Russian President Vladimir Putin said that the US invented a pretext to exit the INF Treaty over concerns about Asia.
He said that that the US deployment of medium- and short- range missiles in Asia affects Russia's interests and worsens the situation in international security.
“This time they decided to do something more sophisticated, they came up with an excuse, although it’s absolutely not connected with Russia, it’s related to their Asian politics, and we see what’s really happening now with these medium and shorter range missiles. All the time we were accused, that we were violating something, three months after they withdrew they tested a medium-range missile," he said during the meeting.
The Russian president pointed out that such a product cannot be made in three months, "you need to work on it for years; they worked (on it)."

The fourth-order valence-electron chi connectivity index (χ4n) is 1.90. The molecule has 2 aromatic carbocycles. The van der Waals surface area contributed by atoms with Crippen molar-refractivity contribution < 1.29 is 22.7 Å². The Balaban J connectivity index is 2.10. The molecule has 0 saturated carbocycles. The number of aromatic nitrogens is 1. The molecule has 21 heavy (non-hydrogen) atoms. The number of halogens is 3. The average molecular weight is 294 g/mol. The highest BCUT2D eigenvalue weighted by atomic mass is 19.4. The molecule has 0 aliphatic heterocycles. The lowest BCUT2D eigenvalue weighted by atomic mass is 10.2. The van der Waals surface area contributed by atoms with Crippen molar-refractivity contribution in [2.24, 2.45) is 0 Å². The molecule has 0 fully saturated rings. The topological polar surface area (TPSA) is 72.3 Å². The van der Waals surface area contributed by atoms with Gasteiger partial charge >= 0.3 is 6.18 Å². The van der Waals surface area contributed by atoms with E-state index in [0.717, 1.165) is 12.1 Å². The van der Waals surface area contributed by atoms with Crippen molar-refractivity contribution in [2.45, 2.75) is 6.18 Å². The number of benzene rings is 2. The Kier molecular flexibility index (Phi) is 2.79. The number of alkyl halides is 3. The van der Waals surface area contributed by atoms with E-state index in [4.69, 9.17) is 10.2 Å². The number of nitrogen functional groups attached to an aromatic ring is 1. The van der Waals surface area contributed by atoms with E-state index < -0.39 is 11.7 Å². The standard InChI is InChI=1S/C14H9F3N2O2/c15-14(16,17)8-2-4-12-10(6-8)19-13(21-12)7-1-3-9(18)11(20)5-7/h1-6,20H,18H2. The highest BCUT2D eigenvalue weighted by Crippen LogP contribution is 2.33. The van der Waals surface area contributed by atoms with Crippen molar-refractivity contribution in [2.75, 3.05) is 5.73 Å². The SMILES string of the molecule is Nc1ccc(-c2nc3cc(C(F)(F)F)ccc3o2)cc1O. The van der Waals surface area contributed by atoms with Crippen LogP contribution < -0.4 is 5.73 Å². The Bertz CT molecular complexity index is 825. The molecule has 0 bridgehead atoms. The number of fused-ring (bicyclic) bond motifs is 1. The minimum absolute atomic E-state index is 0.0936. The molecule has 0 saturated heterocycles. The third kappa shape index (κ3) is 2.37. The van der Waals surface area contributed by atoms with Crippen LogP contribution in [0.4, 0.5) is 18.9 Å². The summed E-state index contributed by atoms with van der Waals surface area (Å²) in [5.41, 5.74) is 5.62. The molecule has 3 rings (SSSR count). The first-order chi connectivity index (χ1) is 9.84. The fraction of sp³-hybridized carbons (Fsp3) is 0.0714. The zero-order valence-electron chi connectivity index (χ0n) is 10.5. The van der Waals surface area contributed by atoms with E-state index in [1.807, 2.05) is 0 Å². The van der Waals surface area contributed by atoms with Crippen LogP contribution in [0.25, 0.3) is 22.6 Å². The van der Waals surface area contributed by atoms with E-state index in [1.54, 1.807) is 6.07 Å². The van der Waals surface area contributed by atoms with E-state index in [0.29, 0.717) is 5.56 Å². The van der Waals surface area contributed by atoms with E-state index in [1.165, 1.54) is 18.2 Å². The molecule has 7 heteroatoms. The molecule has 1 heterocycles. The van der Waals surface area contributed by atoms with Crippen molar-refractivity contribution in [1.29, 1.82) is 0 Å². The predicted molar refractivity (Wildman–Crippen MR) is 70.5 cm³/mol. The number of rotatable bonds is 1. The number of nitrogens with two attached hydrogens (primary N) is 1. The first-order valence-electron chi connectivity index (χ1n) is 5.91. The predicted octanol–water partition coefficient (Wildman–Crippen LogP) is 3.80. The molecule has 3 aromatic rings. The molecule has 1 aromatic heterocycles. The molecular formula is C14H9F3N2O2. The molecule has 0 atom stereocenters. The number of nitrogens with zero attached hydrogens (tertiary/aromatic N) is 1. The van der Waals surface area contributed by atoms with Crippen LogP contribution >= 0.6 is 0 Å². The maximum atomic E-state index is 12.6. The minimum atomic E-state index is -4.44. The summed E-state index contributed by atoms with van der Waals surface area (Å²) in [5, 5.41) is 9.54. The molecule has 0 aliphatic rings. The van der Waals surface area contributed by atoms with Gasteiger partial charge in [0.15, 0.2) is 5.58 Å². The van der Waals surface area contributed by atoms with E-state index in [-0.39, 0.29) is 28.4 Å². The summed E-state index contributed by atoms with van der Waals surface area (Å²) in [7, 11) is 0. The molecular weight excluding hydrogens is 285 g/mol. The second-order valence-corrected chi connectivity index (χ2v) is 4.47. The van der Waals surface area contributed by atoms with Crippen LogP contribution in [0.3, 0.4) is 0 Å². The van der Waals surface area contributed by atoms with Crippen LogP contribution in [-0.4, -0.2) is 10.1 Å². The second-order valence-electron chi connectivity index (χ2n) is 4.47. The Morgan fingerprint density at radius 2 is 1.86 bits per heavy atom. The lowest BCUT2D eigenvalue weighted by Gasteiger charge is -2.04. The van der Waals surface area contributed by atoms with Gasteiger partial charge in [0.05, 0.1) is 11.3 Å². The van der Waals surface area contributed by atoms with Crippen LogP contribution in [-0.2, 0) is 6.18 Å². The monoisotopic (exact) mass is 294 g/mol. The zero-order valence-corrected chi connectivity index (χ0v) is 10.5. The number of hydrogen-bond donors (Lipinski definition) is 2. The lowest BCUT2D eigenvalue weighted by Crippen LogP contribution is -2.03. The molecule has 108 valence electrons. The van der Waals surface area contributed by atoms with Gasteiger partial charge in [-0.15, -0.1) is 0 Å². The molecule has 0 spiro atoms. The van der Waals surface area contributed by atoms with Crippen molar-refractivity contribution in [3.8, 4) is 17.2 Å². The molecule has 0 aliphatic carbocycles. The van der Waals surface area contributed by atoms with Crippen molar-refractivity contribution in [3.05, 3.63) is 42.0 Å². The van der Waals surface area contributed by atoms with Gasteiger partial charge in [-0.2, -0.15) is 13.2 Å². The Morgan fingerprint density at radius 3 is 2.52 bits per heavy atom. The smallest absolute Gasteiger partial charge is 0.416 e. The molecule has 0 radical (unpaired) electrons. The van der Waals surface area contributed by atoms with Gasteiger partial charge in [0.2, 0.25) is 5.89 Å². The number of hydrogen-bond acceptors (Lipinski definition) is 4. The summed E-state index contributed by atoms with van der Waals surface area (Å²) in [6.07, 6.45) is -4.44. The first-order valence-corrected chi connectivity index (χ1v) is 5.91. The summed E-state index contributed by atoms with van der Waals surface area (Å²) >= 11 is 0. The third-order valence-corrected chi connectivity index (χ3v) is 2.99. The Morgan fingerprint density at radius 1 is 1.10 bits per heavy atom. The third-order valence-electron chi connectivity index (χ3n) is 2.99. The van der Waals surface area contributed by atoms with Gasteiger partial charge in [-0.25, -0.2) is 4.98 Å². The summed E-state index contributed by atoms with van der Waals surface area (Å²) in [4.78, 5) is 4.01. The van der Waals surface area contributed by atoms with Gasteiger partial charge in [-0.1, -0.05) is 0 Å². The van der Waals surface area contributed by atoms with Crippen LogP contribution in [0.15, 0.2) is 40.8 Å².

"It is clear who the number one target is, in this case. We are not happy because this concerns us. It will be necessary to look at where they are deployed (rockets), but they could reach Russian territory as well. Therefore, this does not improve, but rather worsens the situation as far as international security is concerned," Putin stressed.
The Russian leader recalled that uncertainty continues to surround the fate of the Start 3 treaty, which is slated to expire in February 2021.
"So far, the US administration has not decided what it is going to do with it," Putin said.
He added that there is a debate on the subject within the US administration.
"This also causes an element of uncertainty and drives the unfolding arms race," he concluded.
The US formally withdrew from the INF treaty on 2 August, months after the Trump administration announced its intention to suspend its obligations under the treaty over claims that Russia had reportedly tested and deployed banned cruise missiles that exceeded 500 kilometers in range. Russia denied the allegations and subsequently withdrew from the treaty.
The Cold War-era treaty signed by the US and Soviet Union limited the development, production and deployment of ground-based missiles that could strike anywhere between ranges of 500 and 5,500 kilometers.